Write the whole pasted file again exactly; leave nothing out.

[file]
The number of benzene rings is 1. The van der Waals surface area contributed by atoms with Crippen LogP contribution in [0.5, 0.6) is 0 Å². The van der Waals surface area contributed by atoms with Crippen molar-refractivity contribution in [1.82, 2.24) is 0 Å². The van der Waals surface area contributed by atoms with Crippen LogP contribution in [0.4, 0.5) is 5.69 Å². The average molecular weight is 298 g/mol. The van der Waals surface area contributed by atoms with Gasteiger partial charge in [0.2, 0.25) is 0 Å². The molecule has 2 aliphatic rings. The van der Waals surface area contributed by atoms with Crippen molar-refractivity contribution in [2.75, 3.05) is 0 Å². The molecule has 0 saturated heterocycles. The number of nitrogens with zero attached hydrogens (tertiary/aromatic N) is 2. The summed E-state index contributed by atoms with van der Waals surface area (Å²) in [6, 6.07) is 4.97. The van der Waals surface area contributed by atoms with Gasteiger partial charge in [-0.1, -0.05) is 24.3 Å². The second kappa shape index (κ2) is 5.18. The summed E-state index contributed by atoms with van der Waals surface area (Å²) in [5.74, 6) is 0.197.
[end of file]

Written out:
The number of benzene rings is 1. The van der Waals surface area contributed by atoms with Crippen LogP contribution in [0.5, 0.6) is 0 Å². The van der Waals surface area contributed by atoms with Crippen molar-refractivity contribution in [1.82, 2.24) is 0 Å². The van der Waals surface area contributed by atoms with Crippen LogP contribution in [0.4, 0.5) is 5.69 Å². The average molecular weight is 298 g/mol. The van der Waals surface area contributed by atoms with Gasteiger partial charge in [0.2, 0.25) is 0 Å². The molecule has 2 aliphatic rings. The van der Waals surface area contributed by atoms with Crippen molar-refractivity contribution in [2.75, 3.05) is 0 Å². The molecule has 0 saturated heterocycles. The number of nitrogens with zero attached hydrogens (tertiary/aromatic N) is 2. The summed E-state index contributed by atoms with van der Waals surface area (Å²) in [6, 6.07) is 4.97. The van der Waals surface area contributed by atoms with Gasteiger partial charge in [-0.1, -0.05) is 24.3 Å². The second kappa shape index (κ2) is 5.18. The summed E-state index contributed by atoms with van der Waals surface area (Å²) in [5.74, 6) is 0.197.